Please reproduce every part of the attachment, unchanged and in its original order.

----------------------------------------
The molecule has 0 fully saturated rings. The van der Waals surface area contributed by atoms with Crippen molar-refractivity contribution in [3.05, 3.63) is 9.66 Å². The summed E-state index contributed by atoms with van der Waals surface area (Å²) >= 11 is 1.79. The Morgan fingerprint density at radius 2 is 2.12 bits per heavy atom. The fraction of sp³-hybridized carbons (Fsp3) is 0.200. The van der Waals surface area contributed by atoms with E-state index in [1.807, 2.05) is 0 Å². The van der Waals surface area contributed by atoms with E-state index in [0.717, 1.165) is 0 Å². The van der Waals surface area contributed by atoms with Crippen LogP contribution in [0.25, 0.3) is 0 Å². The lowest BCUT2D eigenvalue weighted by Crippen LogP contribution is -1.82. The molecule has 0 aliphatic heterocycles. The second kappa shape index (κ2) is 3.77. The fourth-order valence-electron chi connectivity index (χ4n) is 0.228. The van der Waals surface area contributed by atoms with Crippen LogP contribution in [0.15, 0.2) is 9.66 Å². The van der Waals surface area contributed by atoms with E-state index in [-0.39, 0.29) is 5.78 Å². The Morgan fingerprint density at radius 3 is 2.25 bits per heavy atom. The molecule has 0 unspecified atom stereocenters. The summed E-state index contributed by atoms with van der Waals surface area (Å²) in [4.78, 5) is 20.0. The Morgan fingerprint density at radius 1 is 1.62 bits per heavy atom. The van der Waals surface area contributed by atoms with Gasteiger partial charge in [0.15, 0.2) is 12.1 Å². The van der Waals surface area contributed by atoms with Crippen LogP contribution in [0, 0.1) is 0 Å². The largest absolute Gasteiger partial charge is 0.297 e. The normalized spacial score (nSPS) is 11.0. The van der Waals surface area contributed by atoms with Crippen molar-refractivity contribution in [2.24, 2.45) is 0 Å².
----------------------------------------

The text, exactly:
The molecule has 0 fully saturated rings. The van der Waals surface area contributed by atoms with Crippen molar-refractivity contribution in [3.05, 3.63) is 9.66 Å². The summed E-state index contributed by atoms with van der Waals surface area (Å²) >= 11 is 1.79. The Morgan fingerprint density at radius 2 is 2.12 bits per heavy atom. The fraction of sp³-hybridized carbons (Fsp3) is 0.200. The van der Waals surface area contributed by atoms with E-state index in [1.807, 2.05) is 0 Å². The van der Waals surface area contributed by atoms with E-state index in [0.717, 1.165) is 0 Å². The van der Waals surface area contributed by atoms with Crippen LogP contribution in [0.25, 0.3) is 0 Å². The lowest BCUT2D eigenvalue weighted by Crippen LogP contribution is -1.82. The molecule has 0 aliphatic heterocycles. The second kappa shape index (κ2) is 3.77. The fourth-order valence-electron chi connectivity index (χ4n) is 0.228. The van der Waals surface area contributed by atoms with Crippen LogP contribution in [0.15, 0.2) is 9.66 Å². The van der Waals surface area contributed by atoms with E-state index in [-0.39, 0.29) is 5.78 Å². The Morgan fingerprint density at radius 3 is 2.25 bits per heavy atom. The molecule has 0 unspecified atom stereocenters. The summed E-state index contributed by atoms with van der Waals surface area (Å²) in [4.78, 5) is 20.0. The Morgan fingerprint density at radius 1 is 1.62 bits per heavy atom. The van der Waals surface area contributed by atoms with Gasteiger partial charge in [0.15, 0.2) is 12.1 Å². The van der Waals surface area contributed by atoms with Crippen LogP contribution in [0, 0.1) is 0 Å². The largest absolute Gasteiger partial charge is 0.297 e. The normalized spacial score (nSPS) is 11.0. The van der Waals surface area contributed by atoms with Crippen molar-refractivity contribution in [2.24, 2.45) is 0 Å².